Saturday morning at Woodstock we trekked downhill to see the lay of the land. Next to the stage stood the first-aid clinic (good to know) and the Freak-Out Tent. We could have seen the bands from here but would have had to stand. Already weary from lack of sleep we preferred to have a place where we could get horizontal so we headed back up the hill. We found an empty jug for water and some chick selling Oreos, four for a buck. We bought all she had.
Again, a lightyear from the stage, we claimed a patch of grass big enough for blankets and just in time for the music to begin. Still, so far from privacy we both knew that if either of us had to pee we’d have to leave this place together, pull up roots and change families again or one of us would most likely be lost. This seemed to be the consensus of our neighbors, as well, and there was some talk of setting up a small latrine like others had done. One guy had a walking stick which he volunteered for its construction. He said it was too bad we didn’t have a piece of cloth for a flag that wasn’t mud colored.
But I had my starched white pillowcase. We tied it to his stick, jammed the stick in the mud and claimed this patch of land as our own. With this flag we gained a tribe and a home. Understand that this was the only remaining white thing in all of Woodstock and as long as it remained white it was our beacon, our return ticket to the settlement. Bathroom travel became possible.
With Oreos and a flag our basic needs had been met. We’d gained love and belonging with our new family. Let the self-actualization begin… so I accepted a barrel shaped hit of Sunshine… and time became skewed like only happens when you trip. Time never made sense on acid.
And what better way to begin my transcendence than with Country Joe McDonald’s famous F-I-S-H cheer?
“Gimme an F,” he demanded.
A half a million yelled “F”.
“Gimme a U.”
A half a million yelled “U”. We grinned in anticipation and jointly rose to our feet.
“What’s that spell?” We exploded like a rocket fueled by teenage angst! An entire hill screamed the most obscene word we knew at the top of our lungs. Imagine the power, the release, the unity of a half a million voices yelling the fucking F-word in defiant glee. Joe’s anti-war satire defined us as a nation, a Woodstock Nation that understood the senselessness of war. “…and it’s one two three. What are we fighting for? Don’t ask me. I don’t give a damn. Next stop is Viet Nam”. And the Woodstock Angel swirled magic colored sparkles to the sky… our banner… set to music. Any and all voices took wind.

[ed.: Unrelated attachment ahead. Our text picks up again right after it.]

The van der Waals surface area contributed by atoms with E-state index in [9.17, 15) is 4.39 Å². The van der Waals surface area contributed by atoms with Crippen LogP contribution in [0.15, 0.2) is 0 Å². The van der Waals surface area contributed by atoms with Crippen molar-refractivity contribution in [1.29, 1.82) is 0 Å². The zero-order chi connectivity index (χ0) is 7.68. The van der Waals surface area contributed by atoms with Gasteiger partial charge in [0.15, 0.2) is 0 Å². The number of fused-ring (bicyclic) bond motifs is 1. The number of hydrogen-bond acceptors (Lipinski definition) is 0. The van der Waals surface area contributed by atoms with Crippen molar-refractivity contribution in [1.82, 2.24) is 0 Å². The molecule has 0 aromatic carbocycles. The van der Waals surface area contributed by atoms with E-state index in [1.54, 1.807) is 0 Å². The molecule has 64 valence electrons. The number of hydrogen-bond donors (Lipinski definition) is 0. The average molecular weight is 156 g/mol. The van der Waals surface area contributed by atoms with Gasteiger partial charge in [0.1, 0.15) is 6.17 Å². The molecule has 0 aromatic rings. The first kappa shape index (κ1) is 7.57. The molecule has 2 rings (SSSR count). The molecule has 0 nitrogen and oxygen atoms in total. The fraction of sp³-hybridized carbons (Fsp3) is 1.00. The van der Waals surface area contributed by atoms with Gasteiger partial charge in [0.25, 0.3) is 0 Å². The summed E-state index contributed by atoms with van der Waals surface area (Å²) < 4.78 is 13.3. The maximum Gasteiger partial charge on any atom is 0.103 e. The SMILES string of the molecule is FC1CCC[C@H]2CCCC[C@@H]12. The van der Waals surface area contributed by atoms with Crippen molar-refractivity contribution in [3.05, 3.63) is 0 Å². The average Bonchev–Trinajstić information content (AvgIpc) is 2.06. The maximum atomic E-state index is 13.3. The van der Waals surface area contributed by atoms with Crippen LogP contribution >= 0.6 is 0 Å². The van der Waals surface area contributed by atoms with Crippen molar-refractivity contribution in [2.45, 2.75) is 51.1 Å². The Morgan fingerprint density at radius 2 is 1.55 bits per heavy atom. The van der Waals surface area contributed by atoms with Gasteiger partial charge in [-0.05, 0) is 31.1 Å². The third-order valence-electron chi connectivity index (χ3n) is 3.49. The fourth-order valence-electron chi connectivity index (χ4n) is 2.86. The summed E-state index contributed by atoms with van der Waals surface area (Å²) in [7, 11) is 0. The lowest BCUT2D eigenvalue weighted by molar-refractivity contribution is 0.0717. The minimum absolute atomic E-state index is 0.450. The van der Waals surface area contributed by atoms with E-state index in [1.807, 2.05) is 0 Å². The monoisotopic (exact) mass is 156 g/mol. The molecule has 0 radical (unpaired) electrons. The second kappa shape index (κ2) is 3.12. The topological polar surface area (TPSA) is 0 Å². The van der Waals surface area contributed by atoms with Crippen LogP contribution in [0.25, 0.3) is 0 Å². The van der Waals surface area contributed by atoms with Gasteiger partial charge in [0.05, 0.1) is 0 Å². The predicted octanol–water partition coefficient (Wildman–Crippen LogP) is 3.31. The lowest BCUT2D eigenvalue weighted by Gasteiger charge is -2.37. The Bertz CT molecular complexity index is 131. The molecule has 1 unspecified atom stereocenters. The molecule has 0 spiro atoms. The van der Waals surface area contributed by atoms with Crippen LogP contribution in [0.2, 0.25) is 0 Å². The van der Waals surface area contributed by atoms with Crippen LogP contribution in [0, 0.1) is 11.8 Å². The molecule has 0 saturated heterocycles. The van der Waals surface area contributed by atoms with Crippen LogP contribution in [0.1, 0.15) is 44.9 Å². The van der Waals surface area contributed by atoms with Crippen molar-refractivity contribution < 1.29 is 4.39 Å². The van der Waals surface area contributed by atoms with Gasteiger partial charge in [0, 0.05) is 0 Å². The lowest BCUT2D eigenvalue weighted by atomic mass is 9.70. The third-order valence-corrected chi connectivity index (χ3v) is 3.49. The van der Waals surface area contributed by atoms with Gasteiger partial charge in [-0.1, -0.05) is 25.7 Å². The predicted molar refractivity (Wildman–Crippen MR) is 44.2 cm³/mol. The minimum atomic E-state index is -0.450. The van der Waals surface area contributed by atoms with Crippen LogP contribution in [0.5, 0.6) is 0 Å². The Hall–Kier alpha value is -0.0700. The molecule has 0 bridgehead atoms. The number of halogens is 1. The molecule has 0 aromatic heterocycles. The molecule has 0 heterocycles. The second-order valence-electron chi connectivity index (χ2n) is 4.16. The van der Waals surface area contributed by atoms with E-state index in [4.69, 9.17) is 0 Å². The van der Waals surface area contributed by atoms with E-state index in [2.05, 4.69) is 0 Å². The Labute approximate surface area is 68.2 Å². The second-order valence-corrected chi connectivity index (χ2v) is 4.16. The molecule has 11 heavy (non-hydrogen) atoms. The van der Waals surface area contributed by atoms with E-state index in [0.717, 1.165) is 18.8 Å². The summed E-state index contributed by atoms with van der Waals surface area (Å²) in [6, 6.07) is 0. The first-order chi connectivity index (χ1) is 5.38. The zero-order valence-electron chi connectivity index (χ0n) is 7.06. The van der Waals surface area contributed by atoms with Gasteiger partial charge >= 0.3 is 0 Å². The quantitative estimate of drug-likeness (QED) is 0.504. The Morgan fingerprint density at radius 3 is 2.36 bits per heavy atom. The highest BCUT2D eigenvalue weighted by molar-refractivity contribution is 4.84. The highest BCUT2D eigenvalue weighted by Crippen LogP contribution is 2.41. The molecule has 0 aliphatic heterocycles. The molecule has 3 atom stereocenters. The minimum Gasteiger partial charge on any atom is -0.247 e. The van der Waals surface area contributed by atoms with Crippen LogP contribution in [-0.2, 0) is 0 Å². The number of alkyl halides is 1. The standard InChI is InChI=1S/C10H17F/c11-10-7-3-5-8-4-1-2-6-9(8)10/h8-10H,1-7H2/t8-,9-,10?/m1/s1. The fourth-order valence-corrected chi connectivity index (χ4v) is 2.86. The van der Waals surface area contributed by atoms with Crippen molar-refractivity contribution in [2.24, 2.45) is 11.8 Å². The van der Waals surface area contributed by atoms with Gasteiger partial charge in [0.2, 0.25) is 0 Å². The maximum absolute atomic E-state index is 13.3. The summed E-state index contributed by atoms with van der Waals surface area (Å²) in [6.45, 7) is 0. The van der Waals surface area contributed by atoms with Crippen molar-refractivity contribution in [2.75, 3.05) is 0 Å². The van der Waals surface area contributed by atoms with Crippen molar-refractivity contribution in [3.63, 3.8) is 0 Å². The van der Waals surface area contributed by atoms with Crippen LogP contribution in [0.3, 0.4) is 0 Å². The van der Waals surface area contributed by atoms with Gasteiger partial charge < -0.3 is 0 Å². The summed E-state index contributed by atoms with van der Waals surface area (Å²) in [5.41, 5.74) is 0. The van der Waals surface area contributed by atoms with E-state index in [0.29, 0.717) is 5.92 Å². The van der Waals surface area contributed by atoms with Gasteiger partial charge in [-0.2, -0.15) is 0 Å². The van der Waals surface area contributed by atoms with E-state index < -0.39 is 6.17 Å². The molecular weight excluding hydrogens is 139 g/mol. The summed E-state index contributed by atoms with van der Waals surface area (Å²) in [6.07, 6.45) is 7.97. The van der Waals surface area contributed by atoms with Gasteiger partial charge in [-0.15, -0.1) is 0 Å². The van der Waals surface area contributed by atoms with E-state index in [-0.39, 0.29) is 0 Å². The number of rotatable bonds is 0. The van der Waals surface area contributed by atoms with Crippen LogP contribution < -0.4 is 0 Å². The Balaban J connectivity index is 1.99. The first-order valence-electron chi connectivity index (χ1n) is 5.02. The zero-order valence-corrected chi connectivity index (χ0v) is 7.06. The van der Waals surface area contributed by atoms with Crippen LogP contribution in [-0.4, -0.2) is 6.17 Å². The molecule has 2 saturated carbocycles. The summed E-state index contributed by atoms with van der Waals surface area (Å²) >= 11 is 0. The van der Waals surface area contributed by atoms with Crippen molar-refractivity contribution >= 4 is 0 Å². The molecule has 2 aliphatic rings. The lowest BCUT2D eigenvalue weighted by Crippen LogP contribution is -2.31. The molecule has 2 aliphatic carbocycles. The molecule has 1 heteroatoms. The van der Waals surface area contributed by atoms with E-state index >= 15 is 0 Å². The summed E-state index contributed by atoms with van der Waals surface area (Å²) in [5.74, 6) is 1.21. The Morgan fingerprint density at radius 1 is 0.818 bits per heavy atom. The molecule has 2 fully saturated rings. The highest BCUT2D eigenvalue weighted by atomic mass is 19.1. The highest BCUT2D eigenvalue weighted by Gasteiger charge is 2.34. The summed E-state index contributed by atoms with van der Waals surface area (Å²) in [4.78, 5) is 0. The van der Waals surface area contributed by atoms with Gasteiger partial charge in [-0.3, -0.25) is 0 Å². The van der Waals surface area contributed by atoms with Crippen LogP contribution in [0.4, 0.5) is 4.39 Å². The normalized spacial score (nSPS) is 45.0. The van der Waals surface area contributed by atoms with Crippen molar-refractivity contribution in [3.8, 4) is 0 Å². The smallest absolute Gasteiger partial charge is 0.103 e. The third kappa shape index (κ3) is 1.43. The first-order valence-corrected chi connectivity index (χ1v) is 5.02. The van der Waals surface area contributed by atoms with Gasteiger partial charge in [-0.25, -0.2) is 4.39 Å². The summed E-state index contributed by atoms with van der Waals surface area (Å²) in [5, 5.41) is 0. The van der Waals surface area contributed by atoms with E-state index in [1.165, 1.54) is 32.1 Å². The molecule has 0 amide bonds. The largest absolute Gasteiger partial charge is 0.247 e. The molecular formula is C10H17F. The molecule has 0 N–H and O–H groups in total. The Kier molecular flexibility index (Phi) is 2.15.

We danced like mad to a band nobody had heard of, Santana. They were so original, so Latin. It’s hard for me to imagine now, the world before Santana.
We sang and danced and understood that we needed each other, needed to help one another… needed to help the extremely stoned people who had slipped and fallen near us… who speckled us, marbled us with mud and we accepted their mud. It was our reality and it was our trip. Thusly the Great Mother enfolded us.
Bands were delayed; freaks huddled under rain-soaked covers. I’d never been so filthy and the announcer pleaded with us, “Pleeeaase don’t swim in the drinking water.”
I turned to Leona and said, “There’s swimming?”
Yes, I swam in the drinking water at Woodstock. If I’d had a bar of Dial soap it would have been even better. I swam till I was wrinkly then someone helped me customize my cool jeans into ordinary shorts which I also rinsed in the drinking water.
Then I saw him, the most beautiful boy in all of Woodstock, a one in half-a-million vision. He was muscular and tan with long golden ringlets and deep blue heaven eyes as if the Woodstock Angel had sent him just to wrap me in his arms and kiss me. We made love in his sky colored tent. I remember it more clearly than my first time, maybe I remember it better than any time. It was like seeing multi-colored fractals while making love with every force between heaven and hell, simultaneously and they all were cool with it. Then we collapsed into the pond baptized.
I floated up the path, over waves of people toward that tiny patch of white, where I could rest my head and savor the secret of my Angel-Gift. Canned Heat sang, “I’m goin’, I’m going where the water tastes like wine.” I’d been loved, christened and I drank Heat’s words like communion.
We danced threw Mountain and the Dead. Creedence revived us and when the music stopped the night crowd sang on, “Susie Q, baby I love you, Susie Q.” indefinitely. This was the best possible rainy day at Woodstock.
To be cont…
Next Thursday: Sunday at Woodstock